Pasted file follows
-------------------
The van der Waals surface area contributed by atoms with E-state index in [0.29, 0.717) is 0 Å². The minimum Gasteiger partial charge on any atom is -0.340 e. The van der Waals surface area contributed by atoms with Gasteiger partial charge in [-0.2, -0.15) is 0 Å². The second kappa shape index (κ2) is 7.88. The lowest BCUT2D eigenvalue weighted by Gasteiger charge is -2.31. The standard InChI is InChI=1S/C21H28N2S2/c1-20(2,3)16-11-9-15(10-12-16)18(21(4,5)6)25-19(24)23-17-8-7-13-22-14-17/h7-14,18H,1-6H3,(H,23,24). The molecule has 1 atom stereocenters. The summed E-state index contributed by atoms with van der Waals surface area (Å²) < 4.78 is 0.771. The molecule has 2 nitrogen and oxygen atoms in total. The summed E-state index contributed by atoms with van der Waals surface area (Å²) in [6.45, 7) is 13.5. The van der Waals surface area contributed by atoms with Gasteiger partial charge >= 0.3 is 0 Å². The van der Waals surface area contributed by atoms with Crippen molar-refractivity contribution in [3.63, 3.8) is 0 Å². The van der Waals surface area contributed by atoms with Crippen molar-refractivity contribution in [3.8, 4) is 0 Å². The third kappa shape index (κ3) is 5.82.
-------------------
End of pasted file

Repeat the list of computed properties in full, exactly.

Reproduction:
The van der Waals surface area contributed by atoms with E-state index in [0.29, 0.717) is 0 Å². The minimum Gasteiger partial charge on any atom is -0.340 e. The van der Waals surface area contributed by atoms with Gasteiger partial charge in [-0.2, -0.15) is 0 Å². The second kappa shape index (κ2) is 7.88. The lowest BCUT2D eigenvalue weighted by Gasteiger charge is -2.31. The standard InChI is InChI=1S/C21H28N2S2/c1-20(2,3)16-11-9-15(10-12-16)18(21(4,5)6)25-19(24)23-17-8-7-13-22-14-17/h7-14,18H,1-6H3,(H,23,24). The molecule has 1 atom stereocenters. The summed E-state index contributed by atoms with van der Waals surface area (Å²) < 4.78 is 0.771. The molecule has 2 nitrogen and oxygen atoms in total. The summed E-state index contributed by atoms with van der Waals surface area (Å²) in [6.45, 7) is 13.5. The van der Waals surface area contributed by atoms with Gasteiger partial charge >= 0.3 is 0 Å². The van der Waals surface area contributed by atoms with Crippen molar-refractivity contribution in [3.63, 3.8) is 0 Å². The van der Waals surface area contributed by atoms with Crippen molar-refractivity contribution in [3.8, 4) is 0 Å². The third kappa shape index (κ3) is 5.82.